Programs and Best Practice Guides
Books in the home are a must! Again and again, research identifies the number of books in the home as the key to academic and personal success (Evans, et al., 2014; Neuman & Moland, 2016). Children need quality books and a place to keep them so they are readily accessible. Based on these needs, we were inspired to design and manufacture small individual bookcases or “Book Cubbies.” Parents and children paint and decorate the drawer (built to hold a writing journal), add foam letters to spell the child’s name, and personalize the cubby for each child. It then becomes the child’s home library inspiring pride of book ownership and establishing the child’s identity as a reader.
The Bring Me a Book (BMAB) Book Buddies program is an all-volunteer program developed for under-resourced preschool and kindergarten classrooms. Book Buddies work with literacy experts who have perfected the art of the interactive read-aloud, using children’s books that lend themselves to a read-aloud presentation.
Our Literacy Champion, Pat Barrett Dragan has authored 14 read-aloud lessons. Each one is designed for you as you read a quality picture book to groups of young children. To access these free lessons, as well as ideas for engaging children click here.
Libraries level the playing field. They provide free access to their print and digital collections, as well as reference services. Libraries are our “literacy equalizer” and “social safety net” (Farmer, 2021) because they are open to all, and offer the resources we need to live, learn, and thrive. Access to books and academic success go hand in hand. High-achieving schools tend to have rich and extensive library collections— staffed by professional librarians—and more students who read frequently.
Access to books and academic success go hand-in-hand. When children live in classrooms with libraries, they read 50– 60% more than children who don’t. Books in the classroom, just like books in the home—create a “culture of reading”— which promotes time to read and talk about books. And that’s hugely significant because independent reading in school is the best predictor of academic success.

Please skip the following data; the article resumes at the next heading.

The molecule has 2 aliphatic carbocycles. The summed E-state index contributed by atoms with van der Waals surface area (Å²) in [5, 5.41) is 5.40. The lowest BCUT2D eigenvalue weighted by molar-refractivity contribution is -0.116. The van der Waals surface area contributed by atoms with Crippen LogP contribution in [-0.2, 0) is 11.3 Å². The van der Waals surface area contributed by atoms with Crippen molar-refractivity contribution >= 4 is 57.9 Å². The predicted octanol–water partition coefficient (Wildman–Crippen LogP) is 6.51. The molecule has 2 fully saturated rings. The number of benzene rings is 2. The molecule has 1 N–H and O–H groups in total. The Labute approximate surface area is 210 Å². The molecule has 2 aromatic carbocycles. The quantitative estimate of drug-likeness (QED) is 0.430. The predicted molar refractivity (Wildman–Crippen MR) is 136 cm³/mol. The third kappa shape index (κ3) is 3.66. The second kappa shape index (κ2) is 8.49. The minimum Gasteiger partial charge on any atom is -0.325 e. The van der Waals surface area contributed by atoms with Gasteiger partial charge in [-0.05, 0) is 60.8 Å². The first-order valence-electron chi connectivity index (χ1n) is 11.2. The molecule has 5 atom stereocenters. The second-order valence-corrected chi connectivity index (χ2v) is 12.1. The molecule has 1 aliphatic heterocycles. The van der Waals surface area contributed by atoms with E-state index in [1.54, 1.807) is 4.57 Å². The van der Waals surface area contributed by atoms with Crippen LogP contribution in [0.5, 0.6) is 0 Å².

FAMILY ENGAGEMENT & HOME LIBRARIES
Engaging parents is essential for the short and longterm success of your students. We also know what happens when families are able to build a home library of books their children love. A home library helps establish a reading or “scholarly culture” in the home. This culture continues from generation to generation within families. It is largely independent of education and class. It entails creating a “taste for books,” and promoting the skills and knowledge that foster both literacy and numeracy and, thus, lead to lifelong academic advantages.
BOOKS MAKE TRANSITIONAL HOUSING A HOME
Books in the home—wherever home may be—are essential. Findings published in the journal Social Science Research show that raising a child in a home filled with books positively impacts her future personal and academic success. Specifically, as Pacific Standard reported, the study found that when it comes to standardized tests, “Regardless of how many books the family already has, each addition to the home library helps children do better.” That makes sense: A book-filled home encourages reading for enjoyment and talking about books
SERVICE CLUBS AND SPEAKER APPRECIATION
The Bring Me a Book Speaker Appreciation program was developed for service clubs as a means of recognizing guest speakers at their regular meetings. Clubs adopt a local under-resourced classroom, from preschool through third grade, to receive the books that the club orders through the Bring Me A Book Speaker Appreciation Collection available online at Bookelicious: www.Bookelicious.com . Club members deliver the books to an organization or agency that serves children in under resourced communities such as school and public libraries, medical clinics, Boys and Girls Clubs, and the like.